Tuesday, May 25, 2010

Three ways to live

Just in case someone stumbles here by providence, I thought it might be a good idea to post something edifying lest said stumbler worry that the proprietor here has deserted the place.

A few weeks ago the preternaturally productive Justin Taylor posted an essay by C.S. Lewis which I had never before seen. I commend it to you as well worth reading. Lewis has one of his trademark insights about human nature that makes you feel bad because it describes some failing of yours to a “t”, but leaves you with hope because he also describes the remedy.

“There are three kinds of people in the world.

The first class is of those who live simply for their own sake and pleasure, regarding Man and Nature as so much raw material to be cut up into whatever shape may serve them.

In the second class are those who acknowledge some other claim upon them—the will of God, the categorical imperative, or the good of society—and honestly try to pursue their own interests no further than this claim will allow. They try to surrender to the higher claim as much as it demands, like men paying a tax, but hope, like other taxpayers, that what is left over will be enough for them to live on. Their life is divided, like a soldier’s or a schoolboy’s life, into time “on parade” and “off parade,” “in school” and “out of school.”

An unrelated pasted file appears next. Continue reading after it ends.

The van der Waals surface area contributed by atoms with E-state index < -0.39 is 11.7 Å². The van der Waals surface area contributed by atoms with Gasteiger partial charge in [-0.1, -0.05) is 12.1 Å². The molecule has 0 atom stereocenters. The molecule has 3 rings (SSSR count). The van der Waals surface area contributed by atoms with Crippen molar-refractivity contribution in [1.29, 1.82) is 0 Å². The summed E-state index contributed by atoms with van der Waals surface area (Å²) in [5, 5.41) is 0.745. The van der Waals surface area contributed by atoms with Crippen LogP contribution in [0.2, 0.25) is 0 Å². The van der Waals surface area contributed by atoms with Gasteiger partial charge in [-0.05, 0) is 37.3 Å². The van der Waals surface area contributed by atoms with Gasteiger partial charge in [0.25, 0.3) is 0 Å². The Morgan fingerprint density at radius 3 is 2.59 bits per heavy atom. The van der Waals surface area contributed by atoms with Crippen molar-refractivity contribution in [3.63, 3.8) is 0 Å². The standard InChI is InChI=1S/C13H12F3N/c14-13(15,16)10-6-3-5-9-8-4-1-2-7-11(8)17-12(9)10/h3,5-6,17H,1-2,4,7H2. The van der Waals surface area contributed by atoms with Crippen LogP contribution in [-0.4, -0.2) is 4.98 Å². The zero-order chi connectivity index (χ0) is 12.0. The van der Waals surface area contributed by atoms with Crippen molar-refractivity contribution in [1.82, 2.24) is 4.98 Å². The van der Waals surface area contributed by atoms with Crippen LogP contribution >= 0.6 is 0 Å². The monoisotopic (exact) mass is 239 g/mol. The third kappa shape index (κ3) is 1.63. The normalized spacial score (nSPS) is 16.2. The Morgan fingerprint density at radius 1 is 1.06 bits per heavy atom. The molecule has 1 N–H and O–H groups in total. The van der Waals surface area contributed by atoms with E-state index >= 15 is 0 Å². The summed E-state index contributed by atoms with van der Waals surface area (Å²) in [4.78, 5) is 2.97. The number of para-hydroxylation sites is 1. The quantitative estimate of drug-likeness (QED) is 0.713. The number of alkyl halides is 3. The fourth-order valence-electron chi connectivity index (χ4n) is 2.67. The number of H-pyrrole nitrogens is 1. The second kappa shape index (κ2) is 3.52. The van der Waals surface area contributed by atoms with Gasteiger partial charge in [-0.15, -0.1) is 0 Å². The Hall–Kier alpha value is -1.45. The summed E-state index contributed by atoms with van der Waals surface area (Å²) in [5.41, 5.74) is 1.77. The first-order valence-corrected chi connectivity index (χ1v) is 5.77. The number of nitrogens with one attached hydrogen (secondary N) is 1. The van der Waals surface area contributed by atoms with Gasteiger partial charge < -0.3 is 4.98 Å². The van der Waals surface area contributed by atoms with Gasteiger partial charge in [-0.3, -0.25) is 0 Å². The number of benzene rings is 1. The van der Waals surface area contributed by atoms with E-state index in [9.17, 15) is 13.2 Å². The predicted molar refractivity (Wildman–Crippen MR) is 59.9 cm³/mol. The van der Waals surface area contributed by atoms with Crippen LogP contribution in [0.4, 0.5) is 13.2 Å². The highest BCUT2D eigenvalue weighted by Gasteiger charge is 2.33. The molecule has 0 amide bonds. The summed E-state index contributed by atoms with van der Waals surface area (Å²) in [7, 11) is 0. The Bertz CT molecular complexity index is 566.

But the third class is of those who can say like St Paul that for them “to live is Christ.” These people have got rid of the tiresome business of adjusting the rival claims of Self and God by the simple expedient of rejecting the claims of Self altogether. The old egoistic will has been turned round, reconditioned, and made into a new thing. The will of Christ no longer limits theirs; it is theirs. All their time, in belonging to Him, belongs also to them, for they are His.”

You can read the rest here.


Boyd said...

Good quote, Michael. And a couple good links I found through it.

Bob - Mind on Fire said...

Michael - nice to see the "open" sign on your shop! To my thinking, the remarkable thing about Lewis' conversion was the shift from self to Christ and I think that your quote has an autobiographical element in it - Lewis can write it because he has lived it. Oh the freedom we have in being captive to the will of Jesus! Why do I resist that freedom?

Boyd said...

The more I read this, the more profoundly it strikes me. It really got my attention - the next paragraph contains: "...the members of the second class are always unhappy..."

And the last paragraph, which took several readings to understand: "The world is so built that, to help us desert our own satisfactions, they desert us. War and trouble and finally old age take from us one by one all those things that the natural Self hoped for at its setting out. Begging is our only wisdom, and want in the end makes it easier for us to be beggars. Even on those terms the Mercy will receive us."

Good stuff!